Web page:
1.Ways of holding sticks according to naming
I am a follower of symmetrical holding of sticks (right and left hand holds in the same way). This is called match grip. So I will briefly describe to you the possibility of holding sticks in a symmetrical way with respect to both hands.
1. The most popular and universal way – the so-called American grip.
The hands are arranged in such a position that the space between the thumb and forefinger is at the top (both fingers lie on the sides of the stick).
2.When you turn your hands face up, you get the so-called German grip. This method of holding ensures high impact strength and the active use of large muscle groups, such as the wrist, forearm and shoulder.
3.Turning the hands to the other side – the thumb is at the top, above the stick – we get the so-called French Grip. By holding the sticks in this way, you activate your fingers more, so you can play faster and better control the impact with your fingers.
2.How to eliminate basic hand technical mistakes?
– Elbows excessively protruding outside – to avoid this bad habit when playing a snare drum, put an extra stick or other flat object between your shoulder and torso. Thanks to this, you will learn to hold your elbows close so that the stick does not fall out when playing.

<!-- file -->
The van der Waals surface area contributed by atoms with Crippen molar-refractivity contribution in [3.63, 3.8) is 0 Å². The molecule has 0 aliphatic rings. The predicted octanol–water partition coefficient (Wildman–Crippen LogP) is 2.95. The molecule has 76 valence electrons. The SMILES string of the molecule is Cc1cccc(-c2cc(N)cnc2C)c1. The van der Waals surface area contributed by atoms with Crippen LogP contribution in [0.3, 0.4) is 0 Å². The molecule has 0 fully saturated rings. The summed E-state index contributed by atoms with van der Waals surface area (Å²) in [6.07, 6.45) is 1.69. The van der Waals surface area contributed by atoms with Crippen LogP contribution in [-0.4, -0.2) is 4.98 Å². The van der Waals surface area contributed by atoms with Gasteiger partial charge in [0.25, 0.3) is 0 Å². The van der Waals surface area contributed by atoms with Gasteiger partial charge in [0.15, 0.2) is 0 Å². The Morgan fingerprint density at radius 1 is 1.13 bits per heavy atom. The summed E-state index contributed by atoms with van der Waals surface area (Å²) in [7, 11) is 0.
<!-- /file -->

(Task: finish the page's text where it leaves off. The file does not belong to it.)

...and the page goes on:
– Excessive elbow retraction – sit close to the wall so that your hands do not have the opportunity to move beyond the back line of the body. This simple way will allow you to eliminate the habit of reversing elbows after hitting the snare.
– Wrist muscle stretching – we need time to teach our hands to work freely, without straining our muscles. Lifting the snare drum higher may be helpful, because as I mentioned earlier, a snare drum placed too low often causes the wrists to be shortened.
3.Drum pad or snare drum – what is better to practice?
I prefer to play the snare drum because it is a more musical instrument, so as soon as I can practice it on the snare drum, I recommend it to you (you feel more sound, dynamic and articulation details from the snare drum), but we can’t always make noise, so we often have to practice the drum pad.
The drum pad has also its advantages – as a rule, it is more elastic than a snare drum, thanks to which you can improve the techniques of sticks rebound, resilience, recovery of strength after impact, etc.
It is perfect to start training with a drum pad (e.g. 15 min) and then proceed to playing the snare drum.
4.Rebound Stroke and Tap Stroke techniques.
Rebound Stroke consists in a strong rebound of the stick after hitting (to vertical or almost vertical position), while Tap Stroke is – simply put – a lower version of the Rebound Stroke technique.
In the Tap Stroke Technique the stick rebounds to a small height, several centimeters above, but we also use the snare surface elasticity and weight of sticks so that the sticks rebound after hitting (you can’t tie your wrists).